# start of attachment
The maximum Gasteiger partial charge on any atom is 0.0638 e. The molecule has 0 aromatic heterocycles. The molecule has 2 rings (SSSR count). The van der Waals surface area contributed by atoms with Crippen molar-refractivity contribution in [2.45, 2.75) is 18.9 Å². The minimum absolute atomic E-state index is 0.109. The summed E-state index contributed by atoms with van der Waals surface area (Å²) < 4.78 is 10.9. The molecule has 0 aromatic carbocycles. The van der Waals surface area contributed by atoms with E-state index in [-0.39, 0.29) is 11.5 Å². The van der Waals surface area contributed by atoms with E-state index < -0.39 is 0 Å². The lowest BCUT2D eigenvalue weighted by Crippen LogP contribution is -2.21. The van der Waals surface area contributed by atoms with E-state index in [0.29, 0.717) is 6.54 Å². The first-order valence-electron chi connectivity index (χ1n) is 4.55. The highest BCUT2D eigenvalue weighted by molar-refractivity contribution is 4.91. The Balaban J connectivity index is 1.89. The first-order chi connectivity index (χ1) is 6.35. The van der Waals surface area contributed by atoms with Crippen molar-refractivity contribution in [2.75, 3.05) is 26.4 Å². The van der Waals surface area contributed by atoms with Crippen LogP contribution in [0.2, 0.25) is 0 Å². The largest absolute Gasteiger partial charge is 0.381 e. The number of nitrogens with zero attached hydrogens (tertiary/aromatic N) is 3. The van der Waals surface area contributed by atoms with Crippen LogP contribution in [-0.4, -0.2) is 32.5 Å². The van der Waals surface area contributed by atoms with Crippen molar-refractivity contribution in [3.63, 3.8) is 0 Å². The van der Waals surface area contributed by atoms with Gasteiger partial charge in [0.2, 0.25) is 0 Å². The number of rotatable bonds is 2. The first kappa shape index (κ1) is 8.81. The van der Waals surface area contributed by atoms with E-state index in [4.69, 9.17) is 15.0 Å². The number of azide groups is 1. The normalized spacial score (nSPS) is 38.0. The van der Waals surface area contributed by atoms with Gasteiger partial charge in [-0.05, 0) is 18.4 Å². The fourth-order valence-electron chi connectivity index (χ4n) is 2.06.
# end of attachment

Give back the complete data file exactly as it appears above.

The maximum Gasteiger partial charge on any atom is 0.0638 e. The molecule has 0 aromatic heterocycles. The molecule has 2 rings (SSSR count). The van der Waals surface area contributed by atoms with Crippen molar-refractivity contribution in [2.45, 2.75) is 18.9 Å². The minimum absolute atomic E-state index is 0.109. The summed E-state index contributed by atoms with van der Waals surface area (Å²) < 4.78 is 10.9. The molecule has 0 aromatic carbocycles. The van der Waals surface area contributed by atoms with E-state index in [-0.39, 0.29) is 11.5 Å². The van der Waals surface area contributed by atoms with E-state index < -0.39 is 0 Å². The lowest BCUT2D eigenvalue weighted by Crippen LogP contribution is -2.21. The van der Waals surface area contributed by atoms with E-state index in [0.29, 0.717) is 6.54 Å². The first-order valence-electron chi connectivity index (χ1n) is 4.55. The highest BCUT2D eigenvalue weighted by molar-refractivity contribution is 4.91. The Balaban J connectivity index is 1.89. The first-order chi connectivity index (χ1) is 6.35. The van der Waals surface area contributed by atoms with Crippen molar-refractivity contribution in [2.75, 3.05) is 26.4 Å². The van der Waals surface area contributed by atoms with Crippen LogP contribution in [0.2, 0.25) is 0 Å². The largest absolute Gasteiger partial charge is 0.381 e. The number of nitrogens with zero attached hydrogens (tertiary/aromatic N) is 3. The van der Waals surface area contributed by atoms with Crippen LogP contribution in [-0.4, -0.2) is 32.5 Å². The van der Waals surface area contributed by atoms with Crippen molar-refractivity contribution in [3.63, 3.8) is 0 Å². The van der Waals surface area contributed by atoms with Gasteiger partial charge in [0.2, 0.25) is 0 Å². The number of rotatable bonds is 2. The first kappa shape index (κ1) is 8.81. The van der Waals surface area contributed by atoms with E-state index in [4.69, 9.17) is 15.0 Å². The number of azide groups is 1. The normalized spacial score (nSPS) is 38.0. The van der Waals surface area contributed by atoms with Gasteiger partial charge in [-0.05, 0) is 18.4 Å². The fourth-order valence-electron chi connectivity index (χ4n) is 2.06.